While this site will remain a representation of my portfolio in general, I will also be cataloging and generally talking more about some of the other aspects of my life.

Like maybe dating (relationships), the book I’m working on (career), my new apartment (home), saving money for a trip (finances), cooking more Healthy Latin Food (health) and continuing adventures in therapy (confidence).

These are all topics that interest me, I hope to write about here and elsewhere, and I hope will maybe interest you a little bit too. And maybe, just maybe, I might even inspire someone to do their own growing, changing and otherwise improving life after 30.

Because let’s face it: whether you’re married or single, have a fantastic career or still looking for the right fit, bought a house or not even thinking about it yet, started your 401k or haven’t even figured out doing your taxes on time, regularly make it to the gym on time or get winded climbing the stairs, go to the beach without a shirt on or can’t even step foot in the bathing suit section of the store, turning 30 is just another milestone.

It’s never too late to be a more awesome person. And, as a good friend of mine put it: this is the Decade of Awesome. Welcome to it!

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So I started going to therapy… and it’s difficult because I’m Latina

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This is a little difficult to admit… but I’ve started going to therapy. To be honest, I’ve been thinking a bout it for years but somehow never got up the courage to do it until I had a particularly challenging summer this past year.

After spending much of it dealing with some stuff in Florida (where my parents live), I came back to my home in NYC ready to tackle the world – but not without seeking some help first.

And so here I am, going to therapy and realizing that one of the main reasons why it was soooooo difficult for me to do earlier is because my Latina shame kept me from it. Rough, but TRUE!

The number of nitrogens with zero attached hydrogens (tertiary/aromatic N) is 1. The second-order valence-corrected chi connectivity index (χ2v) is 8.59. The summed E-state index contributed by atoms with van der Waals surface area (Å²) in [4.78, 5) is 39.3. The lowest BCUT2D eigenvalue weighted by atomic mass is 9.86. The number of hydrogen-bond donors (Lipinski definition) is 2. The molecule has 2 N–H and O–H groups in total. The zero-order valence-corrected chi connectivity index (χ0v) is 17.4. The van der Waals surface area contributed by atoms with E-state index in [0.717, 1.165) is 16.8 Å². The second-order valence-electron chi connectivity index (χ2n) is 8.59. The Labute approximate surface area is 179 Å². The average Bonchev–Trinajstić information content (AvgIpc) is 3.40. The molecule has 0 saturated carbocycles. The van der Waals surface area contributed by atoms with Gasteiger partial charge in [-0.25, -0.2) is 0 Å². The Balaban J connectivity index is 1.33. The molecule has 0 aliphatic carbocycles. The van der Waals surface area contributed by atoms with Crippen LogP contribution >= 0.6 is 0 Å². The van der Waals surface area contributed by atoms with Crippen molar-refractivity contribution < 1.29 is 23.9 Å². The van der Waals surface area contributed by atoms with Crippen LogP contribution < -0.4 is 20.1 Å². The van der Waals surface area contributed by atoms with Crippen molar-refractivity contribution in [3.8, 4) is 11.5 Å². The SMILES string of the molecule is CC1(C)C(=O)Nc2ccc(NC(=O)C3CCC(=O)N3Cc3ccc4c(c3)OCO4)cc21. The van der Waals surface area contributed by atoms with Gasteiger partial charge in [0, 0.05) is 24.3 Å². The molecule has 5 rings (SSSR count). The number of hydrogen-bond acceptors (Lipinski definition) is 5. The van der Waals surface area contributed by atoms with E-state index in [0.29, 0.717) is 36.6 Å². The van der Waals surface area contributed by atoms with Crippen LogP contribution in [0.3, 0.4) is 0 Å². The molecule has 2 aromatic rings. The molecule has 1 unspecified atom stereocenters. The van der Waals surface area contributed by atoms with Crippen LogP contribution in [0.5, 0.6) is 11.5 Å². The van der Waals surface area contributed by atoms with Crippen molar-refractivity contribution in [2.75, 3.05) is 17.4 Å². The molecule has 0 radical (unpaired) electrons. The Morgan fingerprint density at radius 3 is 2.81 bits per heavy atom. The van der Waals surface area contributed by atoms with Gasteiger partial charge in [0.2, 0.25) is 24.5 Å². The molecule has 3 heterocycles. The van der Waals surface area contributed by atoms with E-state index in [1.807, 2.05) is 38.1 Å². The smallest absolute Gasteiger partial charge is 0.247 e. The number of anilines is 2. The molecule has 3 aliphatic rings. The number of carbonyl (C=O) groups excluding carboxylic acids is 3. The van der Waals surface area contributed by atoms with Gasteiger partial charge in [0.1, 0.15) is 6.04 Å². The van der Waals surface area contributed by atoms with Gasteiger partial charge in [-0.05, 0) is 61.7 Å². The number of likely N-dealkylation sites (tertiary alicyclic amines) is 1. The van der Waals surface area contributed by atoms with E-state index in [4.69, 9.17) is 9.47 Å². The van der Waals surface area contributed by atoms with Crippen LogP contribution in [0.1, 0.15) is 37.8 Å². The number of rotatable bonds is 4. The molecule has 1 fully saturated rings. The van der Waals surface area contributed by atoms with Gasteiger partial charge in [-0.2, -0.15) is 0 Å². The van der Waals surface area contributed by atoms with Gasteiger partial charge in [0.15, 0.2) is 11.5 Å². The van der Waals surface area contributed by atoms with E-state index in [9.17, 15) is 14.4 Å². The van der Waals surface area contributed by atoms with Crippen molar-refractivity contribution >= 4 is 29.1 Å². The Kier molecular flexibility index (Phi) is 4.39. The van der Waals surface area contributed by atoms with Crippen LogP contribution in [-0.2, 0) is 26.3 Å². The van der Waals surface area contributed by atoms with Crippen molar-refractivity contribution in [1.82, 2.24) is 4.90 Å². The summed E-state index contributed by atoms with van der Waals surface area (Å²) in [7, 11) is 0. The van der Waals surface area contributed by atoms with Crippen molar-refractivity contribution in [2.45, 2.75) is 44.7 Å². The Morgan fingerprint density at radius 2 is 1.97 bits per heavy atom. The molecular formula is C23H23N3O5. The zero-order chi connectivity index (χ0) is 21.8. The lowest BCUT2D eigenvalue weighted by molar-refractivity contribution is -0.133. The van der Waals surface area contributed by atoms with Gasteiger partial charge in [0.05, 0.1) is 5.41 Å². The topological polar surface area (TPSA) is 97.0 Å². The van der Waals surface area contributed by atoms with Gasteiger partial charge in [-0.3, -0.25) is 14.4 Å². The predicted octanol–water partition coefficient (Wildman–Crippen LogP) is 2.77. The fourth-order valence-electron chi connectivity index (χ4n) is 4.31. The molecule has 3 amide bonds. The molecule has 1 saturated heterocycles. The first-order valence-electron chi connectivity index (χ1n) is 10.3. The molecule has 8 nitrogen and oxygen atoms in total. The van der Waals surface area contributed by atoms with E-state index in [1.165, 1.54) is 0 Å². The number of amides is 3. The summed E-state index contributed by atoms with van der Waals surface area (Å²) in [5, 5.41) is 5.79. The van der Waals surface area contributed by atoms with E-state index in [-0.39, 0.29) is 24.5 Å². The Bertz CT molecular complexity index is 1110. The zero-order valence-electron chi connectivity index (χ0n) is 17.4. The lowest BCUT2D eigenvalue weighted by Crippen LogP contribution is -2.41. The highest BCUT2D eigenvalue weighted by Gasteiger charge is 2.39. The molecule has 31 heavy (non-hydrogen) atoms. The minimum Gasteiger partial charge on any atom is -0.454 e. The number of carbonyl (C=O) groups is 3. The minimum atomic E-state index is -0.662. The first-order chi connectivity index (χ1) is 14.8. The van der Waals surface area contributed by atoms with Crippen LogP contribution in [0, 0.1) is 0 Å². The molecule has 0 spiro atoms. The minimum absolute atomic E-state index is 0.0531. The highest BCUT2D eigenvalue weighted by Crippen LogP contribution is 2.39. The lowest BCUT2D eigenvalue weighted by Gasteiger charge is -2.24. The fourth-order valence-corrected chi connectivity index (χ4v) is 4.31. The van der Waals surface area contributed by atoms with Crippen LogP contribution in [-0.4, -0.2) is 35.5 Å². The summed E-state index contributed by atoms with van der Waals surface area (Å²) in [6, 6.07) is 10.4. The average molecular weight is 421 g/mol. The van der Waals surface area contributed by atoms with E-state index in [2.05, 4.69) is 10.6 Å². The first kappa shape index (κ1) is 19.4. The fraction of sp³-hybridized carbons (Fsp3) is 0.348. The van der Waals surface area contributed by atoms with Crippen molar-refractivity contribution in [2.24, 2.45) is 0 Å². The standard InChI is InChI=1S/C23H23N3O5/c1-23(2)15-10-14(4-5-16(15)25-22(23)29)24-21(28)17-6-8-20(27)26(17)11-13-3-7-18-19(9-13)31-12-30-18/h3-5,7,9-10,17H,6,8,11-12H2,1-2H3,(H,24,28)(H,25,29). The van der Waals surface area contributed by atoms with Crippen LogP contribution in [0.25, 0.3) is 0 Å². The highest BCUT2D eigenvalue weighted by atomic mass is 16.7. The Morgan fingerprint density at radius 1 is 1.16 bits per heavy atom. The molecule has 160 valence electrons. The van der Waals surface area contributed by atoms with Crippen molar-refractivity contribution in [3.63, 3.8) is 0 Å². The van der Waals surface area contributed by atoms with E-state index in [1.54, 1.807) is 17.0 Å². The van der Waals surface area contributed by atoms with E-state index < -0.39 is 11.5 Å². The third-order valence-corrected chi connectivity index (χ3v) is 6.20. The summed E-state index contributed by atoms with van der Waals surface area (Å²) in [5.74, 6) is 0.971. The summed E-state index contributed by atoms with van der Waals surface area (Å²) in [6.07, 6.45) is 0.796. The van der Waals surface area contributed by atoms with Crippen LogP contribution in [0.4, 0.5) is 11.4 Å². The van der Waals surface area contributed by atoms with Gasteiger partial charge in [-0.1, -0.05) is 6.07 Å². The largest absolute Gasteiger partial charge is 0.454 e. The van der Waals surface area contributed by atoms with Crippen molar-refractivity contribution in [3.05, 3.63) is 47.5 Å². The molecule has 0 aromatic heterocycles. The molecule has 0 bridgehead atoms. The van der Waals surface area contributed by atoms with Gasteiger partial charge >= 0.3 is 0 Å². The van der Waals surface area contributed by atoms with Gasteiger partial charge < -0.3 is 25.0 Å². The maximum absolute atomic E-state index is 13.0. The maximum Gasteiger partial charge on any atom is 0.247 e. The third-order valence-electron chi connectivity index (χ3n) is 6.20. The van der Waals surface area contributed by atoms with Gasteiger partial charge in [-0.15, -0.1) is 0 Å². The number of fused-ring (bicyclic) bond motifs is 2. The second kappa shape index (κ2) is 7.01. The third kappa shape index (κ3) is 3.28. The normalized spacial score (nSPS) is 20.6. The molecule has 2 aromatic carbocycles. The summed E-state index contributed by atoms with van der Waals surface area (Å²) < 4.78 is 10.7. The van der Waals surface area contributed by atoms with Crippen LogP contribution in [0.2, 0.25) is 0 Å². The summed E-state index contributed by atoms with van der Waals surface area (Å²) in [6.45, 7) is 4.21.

Check out my essay on how my Latina shame kept me from going to therapy for years on Flama!

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My 6 food resolutions for 2016

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When it comes to starting the year off right, we all make New Year’s Resolutions that are often pretty much dropped by the time February rolls around. I’m certainly guilty of it, year after year after year.

That’s why this year I’m doing things a little differently. Instead of setting broad goals like “lose weight” or “save money,” I’m making food resolutions that are going to help me feel a little better, eat a little better and do a little better in general.

They involve things like eating healthy fats (whoa!) and cooking new foods. So far, I’ve been pretty successful with my goals – and I can’t wait to tackle all of them throughout the year.

Ready to take your own cooking and eating habits to new heights? Check out the 6 easy-to-make food resolutions for 2016 on Brit+Co!

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I’m about to turn 30…

Please subscribe to my newsletter and read more of my writing on my personal blog, The Cookie Dough LifeThank you!